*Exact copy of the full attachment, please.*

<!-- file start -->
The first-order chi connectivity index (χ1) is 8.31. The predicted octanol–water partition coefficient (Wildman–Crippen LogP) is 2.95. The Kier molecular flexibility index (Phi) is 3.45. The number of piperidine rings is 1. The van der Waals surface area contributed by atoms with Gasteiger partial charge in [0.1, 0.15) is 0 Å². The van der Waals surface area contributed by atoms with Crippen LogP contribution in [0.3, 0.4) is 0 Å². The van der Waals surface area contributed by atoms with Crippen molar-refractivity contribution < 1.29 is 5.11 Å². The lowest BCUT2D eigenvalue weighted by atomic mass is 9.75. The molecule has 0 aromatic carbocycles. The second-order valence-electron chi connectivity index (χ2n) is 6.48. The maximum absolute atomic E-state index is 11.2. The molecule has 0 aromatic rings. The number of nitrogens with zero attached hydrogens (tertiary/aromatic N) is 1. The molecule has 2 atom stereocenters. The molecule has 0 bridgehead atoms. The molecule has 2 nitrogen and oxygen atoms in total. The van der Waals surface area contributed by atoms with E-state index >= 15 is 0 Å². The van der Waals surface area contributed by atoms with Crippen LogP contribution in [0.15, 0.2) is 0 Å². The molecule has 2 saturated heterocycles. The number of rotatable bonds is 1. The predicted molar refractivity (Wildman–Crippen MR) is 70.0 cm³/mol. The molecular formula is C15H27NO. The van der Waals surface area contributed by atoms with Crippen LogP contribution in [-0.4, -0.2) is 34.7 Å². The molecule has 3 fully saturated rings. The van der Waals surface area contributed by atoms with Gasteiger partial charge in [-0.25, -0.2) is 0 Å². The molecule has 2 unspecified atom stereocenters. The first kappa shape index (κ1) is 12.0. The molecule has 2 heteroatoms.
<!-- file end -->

The first-order chi connectivity index (χ1) is 8.31. The predicted octanol–water partition coefficient (Wildman–Crippen LogP) is 2.95. The Kier molecular flexibility index (Phi) is 3.45. The number of piperidine rings is 1. The van der Waals surface area contributed by atoms with Gasteiger partial charge in [0.1, 0.15) is 0 Å². The van der Waals surface area contributed by atoms with Crippen LogP contribution in [0.3, 0.4) is 0 Å². The van der Waals surface area contributed by atoms with Crippen molar-refractivity contribution < 1.29 is 5.11 Å². The lowest BCUT2D eigenvalue weighted by atomic mass is 9.75. The molecule has 0 aromatic carbocycles. The second-order valence-electron chi connectivity index (χ2n) is 6.48. The maximum absolute atomic E-state index is 11.2. The molecule has 0 aromatic rings. The number of nitrogens with zero attached hydrogens (tertiary/aromatic N) is 1. The molecule has 2 atom stereocenters. The molecule has 0 bridgehead atoms. The molecule has 2 nitrogen and oxygen atoms in total. The van der Waals surface area contributed by atoms with E-state index >= 15 is 0 Å². The van der Waals surface area contributed by atoms with Crippen LogP contribution in [0.15, 0.2) is 0 Å². The molecule has 2 saturated heterocycles. The number of rotatable bonds is 1. The predicted molar refractivity (Wildman–Crippen MR) is 70.0 cm³/mol. The molecular formula is C15H27NO. The van der Waals surface area contributed by atoms with Crippen LogP contribution in [-0.4, -0.2) is 34.7 Å². The molecule has 3 fully saturated rings. The van der Waals surface area contributed by atoms with Gasteiger partial charge in [-0.25, -0.2) is 0 Å². The molecule has 2 unspecified atom stereocenters. The first kappa shape index (κ1) is 12.0. The molecule has 2 heteroatoms.